Sandy Hook Victim Gets Street Named In His Memory - New York News

Sandy Hook Victim Gets Street Named In His Memory

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Six-year-old Benjamin Wheeler Six-year-old Benjamin Wheeler
Street named after six-year-old Benjamin Wheeler in his memory Street named after six-year-old Benjamin Wheeler in his memory

A street sign in Queens now bears the name of a little boy killed in the Newtown elementary school massacre. It's right across from his favorite subway train in the Sunnyside neighborhood.

Six-year-old Benjamin Wheeler died alongside nineteen other innocent children when Adam Lanza walked into Sandy Hook Elementary with a gun last December and started shooting.

Ben loved swimming, the Beatles, soccer, and perhaps most of all, the Seven train. A street across from that train now bears his name.

"Congressman Crowley said, 'Maybe we could name the subway station after Benjamin Wheeler.' And I said: 'That's a great idea. I support it 100 percent, but the MTA [Metropolitan Transit Authority] can be a little funny about things sometime.'" Jimmy Van Bramer, of the New York City Council said during the ceremony.

Instead, those leaders settled on a street sign. Ben's older brother Nate did the unveiling, while his mother watched. His father compared the family's departed first grader to luminaries whose names oversee other Queens streets.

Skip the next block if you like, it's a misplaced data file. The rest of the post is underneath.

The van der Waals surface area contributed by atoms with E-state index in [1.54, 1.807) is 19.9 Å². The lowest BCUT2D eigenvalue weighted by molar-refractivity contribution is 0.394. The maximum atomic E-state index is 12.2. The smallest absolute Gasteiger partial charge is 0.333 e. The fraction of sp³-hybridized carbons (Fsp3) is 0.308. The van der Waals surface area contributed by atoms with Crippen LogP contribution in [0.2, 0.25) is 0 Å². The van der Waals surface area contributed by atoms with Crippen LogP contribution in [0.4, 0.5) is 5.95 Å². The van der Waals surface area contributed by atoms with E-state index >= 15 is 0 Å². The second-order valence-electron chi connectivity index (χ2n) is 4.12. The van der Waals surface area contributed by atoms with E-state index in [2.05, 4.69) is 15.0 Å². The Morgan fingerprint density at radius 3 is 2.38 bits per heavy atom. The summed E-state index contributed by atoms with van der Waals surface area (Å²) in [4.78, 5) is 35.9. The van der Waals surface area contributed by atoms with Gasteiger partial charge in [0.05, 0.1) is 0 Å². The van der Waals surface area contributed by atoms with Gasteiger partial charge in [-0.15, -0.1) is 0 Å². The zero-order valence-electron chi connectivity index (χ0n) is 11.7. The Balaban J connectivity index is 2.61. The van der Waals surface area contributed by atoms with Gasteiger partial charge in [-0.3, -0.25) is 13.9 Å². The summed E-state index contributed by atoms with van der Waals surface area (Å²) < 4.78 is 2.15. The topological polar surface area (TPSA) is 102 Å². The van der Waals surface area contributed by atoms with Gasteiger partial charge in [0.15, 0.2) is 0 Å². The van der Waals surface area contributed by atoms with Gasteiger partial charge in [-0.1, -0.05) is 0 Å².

"Ben didn't serve in the Second World War and help liberate a concentration camp and live to be 100 like Anthony Camenetti did. Ben was six. He had just learned how to tie his shoes. That was his major accomplishment and, frankly, he hadn't really perfected that either," reflected David Wheeler.

That mix of humor and sadness pervaded much of the hour-long ceremony. A US congressman sang Ben's favorite song. Those who knew the boy remembered his smarts, curiosity, and kindness.

"We took the train together and Ben sat next to me and curled himself up in my arms and I think that might be the last time I saw him," said Tom Kelly, a Wheeler family friend.

And the family, whose son called Sunnyside home for barely a year, thanked the community and asked that Benjamin Wheeler Place point out not only where passers-by's are now but also where they can go in the future.

"You quite literally have kept us standing," thanked Wheeler.

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